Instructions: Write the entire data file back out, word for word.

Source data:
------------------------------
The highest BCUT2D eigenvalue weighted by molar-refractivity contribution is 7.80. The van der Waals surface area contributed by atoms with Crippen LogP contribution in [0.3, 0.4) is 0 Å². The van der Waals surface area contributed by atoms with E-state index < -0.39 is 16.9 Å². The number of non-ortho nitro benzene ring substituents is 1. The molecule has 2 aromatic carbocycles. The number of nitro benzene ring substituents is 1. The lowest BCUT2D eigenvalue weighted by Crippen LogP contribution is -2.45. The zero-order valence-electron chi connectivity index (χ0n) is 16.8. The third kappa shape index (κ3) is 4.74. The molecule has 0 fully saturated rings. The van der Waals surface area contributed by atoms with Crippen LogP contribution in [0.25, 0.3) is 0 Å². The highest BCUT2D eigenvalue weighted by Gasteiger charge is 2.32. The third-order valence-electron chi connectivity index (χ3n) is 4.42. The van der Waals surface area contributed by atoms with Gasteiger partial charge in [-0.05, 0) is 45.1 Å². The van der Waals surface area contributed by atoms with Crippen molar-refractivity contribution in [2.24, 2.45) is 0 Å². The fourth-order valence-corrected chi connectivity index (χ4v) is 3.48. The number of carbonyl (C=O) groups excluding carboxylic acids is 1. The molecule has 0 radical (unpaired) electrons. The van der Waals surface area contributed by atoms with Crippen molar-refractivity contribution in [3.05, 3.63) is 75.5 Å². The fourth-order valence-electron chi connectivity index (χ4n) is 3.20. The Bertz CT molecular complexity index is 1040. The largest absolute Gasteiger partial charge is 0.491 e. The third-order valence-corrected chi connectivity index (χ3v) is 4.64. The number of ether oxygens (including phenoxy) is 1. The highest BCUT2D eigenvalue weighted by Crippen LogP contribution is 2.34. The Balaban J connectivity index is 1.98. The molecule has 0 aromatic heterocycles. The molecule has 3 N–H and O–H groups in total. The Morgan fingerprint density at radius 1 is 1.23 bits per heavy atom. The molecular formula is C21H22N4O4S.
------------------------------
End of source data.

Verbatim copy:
The highest BCUT2D eigenvalue weighted by molar-refractivity contribution is 7.80. The van der Waals surface area contributed by atoms with Crippen LogP contribution in [0.3, 0.4) is 0 Å². The van der Waals surface area contributed by atoms with E-state index < -0.39 is 16.9 Å². The number of non-ortho nitro benzene ring substituents is 1. The molecule has 2 aromatic carbocycles. The number of nitro benzene ring substituents is 1. The lowest BCUT2D eigenvalue weighted by Crippen LogP contribution is -2.45. The zero-order valence-electron chi connectivity index (χ0n) is 16.8. The third kappa shape index (κ3) is 4.74. The molecule has 0 fully saturated rings. The van der Waals surface area contributed by atoms with Crippen LogP contribution in [0.25, 0.3) is 0 Å². The highest BCUT2D eigenvalue weighted by Gasteiger charge is 2.32. The third-order valence-electron chi connectivity index (χ3n) is 4.42. The van der Waals surface area contributed by atoms with Gasteiger partial charge in [-0.05, 0) is 45.1 Å². The van der Waals surface area contributed by atoms with Crippen molar-refractivity contribution in [2.24, 2.45) is 0 Å². The fourth-order valence-corrected chi connectivity index (χ4v) is 3.48. The number of carbonyl (C=O) groups excluding carboxylic acids is 1. The molecule has 0 radical (unpaired) electrons. The van der Waals surface area contributed by atoms with Crippen molar-refractivity contribution in [3.05, 3.63) is 75.5 Å². The fourth-order valence-electron chi connectivity index (χ4n) is 3.20. The Bertz CT molecular complexity index is 1040. The largest absolute Gasteiger partial charge is 0.491 e. The third-order valence-corrected chi connectivity index (χ3v) is 4.64. The number of ether oxygens (including phenoxy) is 1. The highest BCUT2D eigenvalue weighted by Crippen LogP contribution is 2.34. The Balaban J connectivity index is 1.98. The molecule has 0 aromatic heterocycles. The molecule has 3 N–H and O–H groups in total. The Morgan fingerprint density at radius 1 is 1.23 bits per heavy atom. The molecular formula is C21H22N4O4S.